Call for Expression of Interest (EOI) - A research study in Designing Humane AI Solutions   AAIH President to deliver Keynote Address on Gen AI at the 20 th ASEAN Ministerial Meeting on June 7th.  AAIH President, Dr. Anton Ravindran, and AAIH Founding member & Fellow Prof Liz Bacon have been invited to speak at the MENA ICT Forum 2023 which will be held at the Dead Sea Jordan on November 20th and 21st 2024 under the patronage of His Majesty King Abdullah II. Dr. Anton Ravindran has been an invited speaker previously at the MENA ICT Forum in 2022, 2020 and 2018.

The use of Artificial Intelligence for Idea Generation in the Innovation Process – Ode Plätke and Richard C. Geibel

The use of Artificial Intelligence for Idea Generation in the Innovation Process

Ode Plätke and Richard C. Geibel
Abstract   This presentation contains a systematic literature review, conducted using the PRISMA framework, examines the use of artificial intelligence (AI) for idea generation in the innovation process. To this end, fifteen articles from four databases were identified as appropriate and subjected to descriptive analysis, literature classification, and thematic synthesis as part of the consolidation of results. The focus of the analysis was to identify potential applications and limitations of AI for ideation in order to propose a framework for implementing AI in the innovation process to foster the ideation phase.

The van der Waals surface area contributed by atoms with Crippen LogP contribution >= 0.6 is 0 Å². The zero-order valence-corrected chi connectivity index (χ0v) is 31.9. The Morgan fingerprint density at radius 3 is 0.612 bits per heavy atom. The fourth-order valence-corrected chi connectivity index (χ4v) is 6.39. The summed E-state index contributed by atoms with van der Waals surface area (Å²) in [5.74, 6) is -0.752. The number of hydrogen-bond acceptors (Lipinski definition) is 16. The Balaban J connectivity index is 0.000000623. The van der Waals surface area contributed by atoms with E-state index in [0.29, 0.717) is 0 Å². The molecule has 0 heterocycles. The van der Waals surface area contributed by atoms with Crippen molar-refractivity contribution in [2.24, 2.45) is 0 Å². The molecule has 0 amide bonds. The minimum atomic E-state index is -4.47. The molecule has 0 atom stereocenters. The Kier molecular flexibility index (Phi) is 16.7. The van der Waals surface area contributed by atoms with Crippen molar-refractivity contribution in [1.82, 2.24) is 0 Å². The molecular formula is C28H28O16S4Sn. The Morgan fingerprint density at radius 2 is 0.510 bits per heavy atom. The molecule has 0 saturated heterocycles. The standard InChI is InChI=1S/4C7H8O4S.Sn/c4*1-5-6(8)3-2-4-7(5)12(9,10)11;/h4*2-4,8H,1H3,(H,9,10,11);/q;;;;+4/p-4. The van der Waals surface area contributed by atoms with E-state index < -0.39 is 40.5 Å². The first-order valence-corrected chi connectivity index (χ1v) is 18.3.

The thematic synthesis revealed that current AI models at the time of the research, are best used to support and facilitate human innovators by leveraging their data analytics capabilities to provide human innovators with valuable information or to provide procedural support. Nevertheless, AI models are capable of independently generating new ideas based on combinations or own generations, but this capability is not advanced enough in current models to generate innovative ideas independently and reliably and fully replace human innovators. Therefore, validation by a human user is still recommended, which at the time of this research precludes a full replacement of the human component.